The 2016 Convergence Report, published today, assesses Member States’ progress on moving towards euro adoption. This year’s report covers the seven Member States that are legally committed to adopt the euro: Bulgaria, the Czech Republic, Croatia, Hungary, Poland, Romania and Sweden.
The report is based on the convergence criteria, sometimes referred to as the ‘Maastricht criteria’, set out in article 140(1) of the Treaty on the Functioning of the European Union (TFEU). The criteria include price stability, sound public finances, exchange rate stability and convergence in long-term interest rates. The compatibility of national legislation with Economic and Monetary Union (EMU) rules is also assessed.
The Member States covered in the report have made progress with convergence, but none of them currently meet all conditions for euro adoption:
- All Member States except Sweden meet the price stability criterion.
- Six Member States fulfil the criterion on public finances, while Croatia is still subject to an excessive deficit procedure.
- No Member State fulfils the exchange rate criterion, as none of them are a member of the Exchange Rate Mechanism (ERM II): at least two years of participation is required before joining the euro area.
- All examined Member States fulfil the long-term interest rate criterion.
- Legislation is not fully compatible with EMU rules in most of the Member States covered, except Croatia.
The Convergence Report forms the basis for the Council of the EU’ decision on whether a Member State fulfils the conditions for joining the euro area. The Member States that have not yet fulfilled the necessary conditions for the adoption of the euro are referred to in the TFEU as “Member States with a derogation”. The report assesses whether these Member States have achieved a high degree of sustainable economic convergence, in terms of price stability, sound public finances, exchange rate stability and convergence in long-term interest rates. It also assesses the compatibility of their national legislation with EMU rules set out in the Treaty related to the independence of national central banks, the prohibition on monetary financing, and compatibility with the statutes of the European System of Central Banks (ESCB) and of the European Central Bank (ECB). The Convergence Report by the European Commission is complemented by the Convergence Report by the ECB. The two reports are prepared independently, but published in parallel.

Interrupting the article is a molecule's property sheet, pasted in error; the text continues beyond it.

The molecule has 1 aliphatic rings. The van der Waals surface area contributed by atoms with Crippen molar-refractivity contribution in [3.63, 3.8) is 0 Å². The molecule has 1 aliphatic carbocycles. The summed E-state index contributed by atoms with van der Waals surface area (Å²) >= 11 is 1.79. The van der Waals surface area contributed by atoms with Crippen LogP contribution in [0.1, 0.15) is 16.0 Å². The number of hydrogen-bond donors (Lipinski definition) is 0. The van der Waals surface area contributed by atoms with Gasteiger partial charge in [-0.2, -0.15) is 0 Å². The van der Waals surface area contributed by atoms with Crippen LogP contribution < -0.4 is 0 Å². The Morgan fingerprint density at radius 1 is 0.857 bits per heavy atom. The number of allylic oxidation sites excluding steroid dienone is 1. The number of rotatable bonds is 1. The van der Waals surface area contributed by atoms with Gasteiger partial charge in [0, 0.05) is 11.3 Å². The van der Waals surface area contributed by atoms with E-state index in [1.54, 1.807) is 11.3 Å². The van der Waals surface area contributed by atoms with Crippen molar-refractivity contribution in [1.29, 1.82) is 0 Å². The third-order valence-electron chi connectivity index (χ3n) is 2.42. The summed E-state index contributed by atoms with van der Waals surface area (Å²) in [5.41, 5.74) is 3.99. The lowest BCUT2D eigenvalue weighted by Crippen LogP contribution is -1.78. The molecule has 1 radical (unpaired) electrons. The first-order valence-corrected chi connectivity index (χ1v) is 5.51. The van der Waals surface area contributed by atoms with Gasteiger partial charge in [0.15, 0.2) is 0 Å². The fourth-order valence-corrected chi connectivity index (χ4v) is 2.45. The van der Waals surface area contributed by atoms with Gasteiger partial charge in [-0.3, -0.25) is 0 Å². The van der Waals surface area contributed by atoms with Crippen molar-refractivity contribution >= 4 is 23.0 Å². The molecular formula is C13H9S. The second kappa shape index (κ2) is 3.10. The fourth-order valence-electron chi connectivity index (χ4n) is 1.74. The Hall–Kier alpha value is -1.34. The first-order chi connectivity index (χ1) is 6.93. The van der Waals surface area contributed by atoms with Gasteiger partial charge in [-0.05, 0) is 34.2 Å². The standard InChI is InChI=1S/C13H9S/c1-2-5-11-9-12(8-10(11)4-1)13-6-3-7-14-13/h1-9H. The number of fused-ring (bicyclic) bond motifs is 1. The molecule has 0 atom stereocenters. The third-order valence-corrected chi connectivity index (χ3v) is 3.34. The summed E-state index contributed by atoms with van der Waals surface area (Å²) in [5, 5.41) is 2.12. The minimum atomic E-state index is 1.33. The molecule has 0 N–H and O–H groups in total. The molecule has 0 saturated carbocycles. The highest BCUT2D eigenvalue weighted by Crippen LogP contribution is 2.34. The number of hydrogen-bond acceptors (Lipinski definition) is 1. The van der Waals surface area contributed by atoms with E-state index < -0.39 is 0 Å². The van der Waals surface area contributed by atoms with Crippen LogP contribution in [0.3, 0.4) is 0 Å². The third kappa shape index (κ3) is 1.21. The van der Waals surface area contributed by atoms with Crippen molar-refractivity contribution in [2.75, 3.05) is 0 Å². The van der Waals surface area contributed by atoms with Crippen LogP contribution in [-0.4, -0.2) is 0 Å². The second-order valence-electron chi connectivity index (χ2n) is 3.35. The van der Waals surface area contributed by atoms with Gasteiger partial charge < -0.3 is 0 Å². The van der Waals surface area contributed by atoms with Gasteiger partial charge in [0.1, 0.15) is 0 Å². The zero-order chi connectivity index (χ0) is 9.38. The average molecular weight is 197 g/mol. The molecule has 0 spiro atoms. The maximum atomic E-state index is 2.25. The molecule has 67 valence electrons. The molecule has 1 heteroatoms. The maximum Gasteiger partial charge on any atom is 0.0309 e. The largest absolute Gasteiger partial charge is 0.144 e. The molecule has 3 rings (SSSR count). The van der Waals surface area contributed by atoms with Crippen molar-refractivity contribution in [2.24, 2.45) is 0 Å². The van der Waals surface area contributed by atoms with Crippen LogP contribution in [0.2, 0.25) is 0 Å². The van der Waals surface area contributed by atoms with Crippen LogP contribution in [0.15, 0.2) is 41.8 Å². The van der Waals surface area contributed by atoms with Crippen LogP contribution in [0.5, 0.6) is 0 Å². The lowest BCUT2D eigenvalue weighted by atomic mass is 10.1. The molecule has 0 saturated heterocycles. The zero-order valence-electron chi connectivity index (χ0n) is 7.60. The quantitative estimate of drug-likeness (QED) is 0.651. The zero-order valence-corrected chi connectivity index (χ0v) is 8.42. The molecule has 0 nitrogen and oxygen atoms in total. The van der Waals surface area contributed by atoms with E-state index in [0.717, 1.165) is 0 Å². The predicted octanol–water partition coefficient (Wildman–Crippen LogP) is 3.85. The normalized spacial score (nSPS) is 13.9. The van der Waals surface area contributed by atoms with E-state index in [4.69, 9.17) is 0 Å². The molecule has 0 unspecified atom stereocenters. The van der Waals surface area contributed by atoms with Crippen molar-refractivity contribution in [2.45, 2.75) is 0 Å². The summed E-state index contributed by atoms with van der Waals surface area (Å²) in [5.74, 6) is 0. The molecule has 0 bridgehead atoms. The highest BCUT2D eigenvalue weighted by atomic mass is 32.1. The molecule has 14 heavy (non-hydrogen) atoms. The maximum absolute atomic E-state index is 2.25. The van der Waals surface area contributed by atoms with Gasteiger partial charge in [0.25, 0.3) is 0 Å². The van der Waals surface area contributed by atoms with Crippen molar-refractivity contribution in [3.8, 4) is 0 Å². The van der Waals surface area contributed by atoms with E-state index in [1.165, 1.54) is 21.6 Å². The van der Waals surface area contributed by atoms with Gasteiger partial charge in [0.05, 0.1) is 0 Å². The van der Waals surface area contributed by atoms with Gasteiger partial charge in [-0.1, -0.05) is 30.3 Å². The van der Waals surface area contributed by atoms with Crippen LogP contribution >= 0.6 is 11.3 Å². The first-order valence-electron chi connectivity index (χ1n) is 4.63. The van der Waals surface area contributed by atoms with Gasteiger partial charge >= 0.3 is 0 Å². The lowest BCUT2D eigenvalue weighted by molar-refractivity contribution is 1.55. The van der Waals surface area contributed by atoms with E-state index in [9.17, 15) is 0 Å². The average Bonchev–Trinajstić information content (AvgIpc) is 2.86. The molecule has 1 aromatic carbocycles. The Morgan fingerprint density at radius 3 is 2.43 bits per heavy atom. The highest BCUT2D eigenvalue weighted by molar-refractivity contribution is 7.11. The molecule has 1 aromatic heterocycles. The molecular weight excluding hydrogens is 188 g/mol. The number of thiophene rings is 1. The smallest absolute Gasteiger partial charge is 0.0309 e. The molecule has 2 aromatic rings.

Convergence Reports are issued every two years, or when there is a specific request from a Member State to assess its readiness to join the euro area, e.g. Latvia in 2013.
Denmark and the UK, which negotiated opt-out arrangements from the final stage of EMU in the Maastricht Treaty, are therefore not covered by the report.